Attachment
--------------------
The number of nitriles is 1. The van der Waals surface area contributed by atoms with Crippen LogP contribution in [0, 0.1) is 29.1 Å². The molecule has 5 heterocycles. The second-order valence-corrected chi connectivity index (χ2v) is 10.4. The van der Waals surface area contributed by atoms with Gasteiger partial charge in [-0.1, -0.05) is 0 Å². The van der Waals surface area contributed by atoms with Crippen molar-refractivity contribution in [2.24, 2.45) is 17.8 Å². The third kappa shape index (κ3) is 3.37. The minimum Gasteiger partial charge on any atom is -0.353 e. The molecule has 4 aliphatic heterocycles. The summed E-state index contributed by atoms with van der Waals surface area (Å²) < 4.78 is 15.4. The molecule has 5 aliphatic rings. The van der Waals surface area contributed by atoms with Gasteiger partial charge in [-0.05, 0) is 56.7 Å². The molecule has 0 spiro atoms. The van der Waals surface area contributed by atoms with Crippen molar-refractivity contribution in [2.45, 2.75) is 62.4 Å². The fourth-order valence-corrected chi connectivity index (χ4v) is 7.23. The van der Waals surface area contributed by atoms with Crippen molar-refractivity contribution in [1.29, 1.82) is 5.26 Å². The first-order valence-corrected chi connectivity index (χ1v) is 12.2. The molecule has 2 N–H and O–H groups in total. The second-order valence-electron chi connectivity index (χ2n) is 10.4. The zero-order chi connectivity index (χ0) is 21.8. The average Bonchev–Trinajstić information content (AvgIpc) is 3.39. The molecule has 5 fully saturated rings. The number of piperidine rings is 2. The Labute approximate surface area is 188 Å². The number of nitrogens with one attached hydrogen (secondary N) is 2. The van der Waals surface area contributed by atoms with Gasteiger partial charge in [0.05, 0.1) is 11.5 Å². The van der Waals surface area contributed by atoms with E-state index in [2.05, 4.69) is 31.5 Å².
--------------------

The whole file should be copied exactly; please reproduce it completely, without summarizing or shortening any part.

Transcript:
The number of nitriles is 1. The van der Waals surface area contributed by atoms with Crippen LogP contribution in [0, 0.1) is 29.1 Å². The molecule has 5 heterocycles. The second-order valence-corrected chi connectivity index (χ2v) is 10.4. The van der Waals surface area contributed by atoms with Gasteiger partial charge in [-0.1, -0.05) is 0 Å². The van der Waals surface area contributed by atoms with Crippen molar-refractivity contribution in [2.24, 2.45) is 17.8 Å². The third kappa shape index (κ3) is 3.37. The minimum Gasteiger partial charge on any atom is -0.353 e. The molecule has 4 aliphatic heterocycles. The summed E-state index contributed by atoms with van der Waals surface area (Å²) < 4.78 is 15.4. The molecule has 5 aliphatic rings. The van der Waals surface area contributed by atoms with Gasteiger partial charge in [-0.05, 0) is 56.7 Å². The molecule has 0 spiro atoms. The van der Waals surface area contributed by atoms with Crippen molar-refractivity contribution in [2.45, 2.75) is 62.4 Å². The fourth-order valence-corrected chi connectivity index (χ4v) is 7.23. The van der Waals surface area contributed by atoms with Crippen molar-refractivity contribution in [1.29, 1.82) is 5.26 Å². The first-order valence-corrected chi connectivity index (χ1v) is 12.2. The molecule has 2 N–H and O–H groups in total. The second-order valence-electron chi connectivity index (χ2n) is 10.4. The zero-order chi connectivity index (χ0) is 21.8. The average Bonchev–Trinajstić information content (AvgIpc) is 3.39. The molecule has 5 fully saturated rings. The number of piperidine rings is 2. The Labute approximate surface area is 188 Å². The number of nitrogens with one attached hydrogen (secondary N) is 2. The van der Waals surface area contributed by atoms with Gasteiger partial charge in [0.05, 0.1) is 11.5 Å². The van der Waals surface area contributed by atoms with E-state index in [2.05, 4.69) is 31.5 Å².